First, Patricia C. Wrede has a good blog post up today, check it out: Living the Dream.
(And a reminder that she posts every Wednesday and usually has good things to say for writing craft/writing life.)
That post kind of dovetails with some thoughts I’ve been having lately.
Right now with my writing I earn enough on a consistent basis that I would be paying all of my bills if I were to move somewhere like Omaha, Nebraska where the housing and rental market has not doubled in price in less than ten years.
I’ve been at that level for the last couple of years, and I’m also growing my profit at about 10-15% per year just by doing what I’ve been doing, so for me for right now writing as a career is sustainable.
But I also know that I am not as productive working for myself as I am working for someone else. What I produce each year is what I can do without breaking a sweat. It’s a steady, pleasurable jog that doesn’t get the heart rate up.
(And, yes, that means I have certain inherent privileges around physical and mental health that let me do that. As you can see by this comment, I pay too much attention to the sensitivities of strangers on Twitter. Anyway.)
Right now I’m pretty confident that I could go on exactly as I am and be fine for five years. I mean, the world is a crap shoot sometimes so health, economy, world events can all tilt the world in a day. But I’m good. I don’t need to make a drastic change.
And I enjoy my life. I wake up every day and there is nothing in my day that I dread. And parts of it that I really like. Going for a morning walk with my dog. The writing and editing and fiddling with ads. Watching TV. Reading a book. I have a life I enjoy living that is low-stress and pleasant.
And yet, I’ve been considering going back to paid employment. Working for someone else.
One opportunity would be fighting the good fight, working for a friend, not being paid well, but also probably still having time for the writing if I wanted it. The other would very likely be diving into the deep end, full sprint ahead, rising to a new challenge, and with a potentially high-payout at the end of probably five years.
Both have their appeal. (As does continuing as I am now, but the Strategic brain never stops seeing all the paths.)
Because of those two opportunities, one of the issues I’ve been thinking about lately is how the time I’ve spent focused on writing fits into an overall career path.
As me, employed by me, my career choices are irrelevant. No one else’s opinion matters. I’m not trying to raise funding, I’m not trying to get an agent or book deal. I am just betting on myself with my own money, which means not needing anyone’s approval for what I do or how I do it.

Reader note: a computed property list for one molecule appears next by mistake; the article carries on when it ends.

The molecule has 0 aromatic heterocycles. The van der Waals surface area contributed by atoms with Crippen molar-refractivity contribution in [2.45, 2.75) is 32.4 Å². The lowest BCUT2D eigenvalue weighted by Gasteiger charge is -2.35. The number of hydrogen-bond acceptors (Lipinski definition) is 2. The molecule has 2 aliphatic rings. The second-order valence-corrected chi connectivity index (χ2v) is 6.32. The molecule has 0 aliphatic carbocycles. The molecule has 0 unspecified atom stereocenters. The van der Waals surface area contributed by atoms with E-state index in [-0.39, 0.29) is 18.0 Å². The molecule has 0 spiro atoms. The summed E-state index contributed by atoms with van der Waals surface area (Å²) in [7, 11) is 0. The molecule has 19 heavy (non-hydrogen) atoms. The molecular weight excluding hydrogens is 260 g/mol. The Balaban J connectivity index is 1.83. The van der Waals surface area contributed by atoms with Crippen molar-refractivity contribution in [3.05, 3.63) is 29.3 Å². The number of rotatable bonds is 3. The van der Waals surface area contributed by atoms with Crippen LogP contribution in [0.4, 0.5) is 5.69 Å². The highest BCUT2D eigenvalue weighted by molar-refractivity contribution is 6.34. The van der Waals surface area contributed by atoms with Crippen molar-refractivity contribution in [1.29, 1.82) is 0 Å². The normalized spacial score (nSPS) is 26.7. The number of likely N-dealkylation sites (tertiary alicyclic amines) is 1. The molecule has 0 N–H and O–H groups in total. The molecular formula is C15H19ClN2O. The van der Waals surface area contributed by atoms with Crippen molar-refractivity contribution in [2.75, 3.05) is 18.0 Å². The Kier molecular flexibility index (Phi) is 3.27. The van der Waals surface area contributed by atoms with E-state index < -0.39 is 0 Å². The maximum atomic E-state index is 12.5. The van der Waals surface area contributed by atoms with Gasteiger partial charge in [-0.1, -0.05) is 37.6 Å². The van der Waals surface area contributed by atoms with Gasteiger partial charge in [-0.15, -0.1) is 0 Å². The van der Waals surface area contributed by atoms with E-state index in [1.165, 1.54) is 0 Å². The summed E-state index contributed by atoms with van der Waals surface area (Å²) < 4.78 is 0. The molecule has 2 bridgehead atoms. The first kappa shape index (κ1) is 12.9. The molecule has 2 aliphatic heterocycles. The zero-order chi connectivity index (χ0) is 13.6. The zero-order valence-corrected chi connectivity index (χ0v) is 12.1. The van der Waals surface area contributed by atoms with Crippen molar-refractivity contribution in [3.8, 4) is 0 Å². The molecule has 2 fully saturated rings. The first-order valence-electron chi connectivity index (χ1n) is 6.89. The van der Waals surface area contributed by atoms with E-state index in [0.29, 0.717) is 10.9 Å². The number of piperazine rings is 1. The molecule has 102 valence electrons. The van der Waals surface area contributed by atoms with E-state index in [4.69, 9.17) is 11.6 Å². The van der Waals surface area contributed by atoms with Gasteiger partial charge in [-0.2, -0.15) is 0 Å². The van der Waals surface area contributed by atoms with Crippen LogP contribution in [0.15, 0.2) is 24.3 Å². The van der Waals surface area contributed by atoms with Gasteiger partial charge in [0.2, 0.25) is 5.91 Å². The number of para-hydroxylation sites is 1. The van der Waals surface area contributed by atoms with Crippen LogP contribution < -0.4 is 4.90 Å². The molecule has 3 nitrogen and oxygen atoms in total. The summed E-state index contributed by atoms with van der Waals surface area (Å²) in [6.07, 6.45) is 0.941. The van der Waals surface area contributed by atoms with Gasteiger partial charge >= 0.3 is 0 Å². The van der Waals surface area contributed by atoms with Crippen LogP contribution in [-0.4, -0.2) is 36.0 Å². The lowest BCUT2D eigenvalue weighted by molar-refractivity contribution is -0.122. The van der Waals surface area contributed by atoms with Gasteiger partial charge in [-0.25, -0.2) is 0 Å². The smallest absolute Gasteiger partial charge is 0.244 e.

But as a job applicant, the path I have taken to get to this point matters a great deal.
A number of the people I worked with in my prior career see doing something like walking away from a high-paying job to write books as some sort of instability or sign of unreliability.
I mean, forget that I’ve run my own company for a decade now, it’s simply not what’s done.
One does not do that sort of thing. One gets a steady reliable employment and slowly works one’s way up to a corner office while having 2.2 children and appropriate hobbies that put one into contact with the right sort of people.
Which, you know, fair enough. That approach to life works very well for that personality type and we need a lot of people like that for the world not to devolve into chaos.
But it does have me thinking about how to view people in a work space.
Are people like an Olympic athlete who needs to maintain a certain level of training to hit peak performance?
In that case you want someone who has year in and year out put in their sixty-hour weeks (or more) and delivered results. You want them operating at a high level consistently and should only be willing to consider those who have been doing so and are continuing to do so.
Or are people more like a fallow field?
Do they perform better for having taken a step back and consolidated their lessons and defined their goals? Is there something to be said for not having spent twenty-plus years in a dead sprint towards a destination but for instead taking the time to absorb past experiences, refine a viewpoint, and seen that there was a better path or better goal?
I honestly don’t know the answer.
When I did an on-site assignment after a few years of off-site consulting I joked to a co-worker that I no longer had the callouses I needed for it.
I meant the real ones that would let me wear heels every day, but also the metaphorical ones that would let me sit in a bullpen with twenty others day in and day out and let me not only survive but deeply engage with that hours-long conversation about “its” versus “their” for referring to a department.
But I also know that when I took a year off from college I went back more focused and driven. It was that year off that resulted in my adding a major that was going to actually let me get a job after graduation.
It was all well and good that I could say I’d gone to the market to buy a cow in Mayan, but what I needed was that economics degree to tell employers I was worth hiring.
So maybe it’s a bit of both. You want someone who can hit the pace, but also someone who has had enough breathing room to think smart and know where they want to go. I don’t know. It seems to me you get one or the other, but rarely both.
It may be a moot point anyway. The job with a friend may not allow off-site work long-term, which is a deal-breaker for me at this point. The other job may only want “Olympic athletes.”
In which case, I carry on choosing me and doing what I want the way I want when I want, which is not such a bad thing.
In either event, these ridiculous closed captions are not going to fix themselves so off to “work”.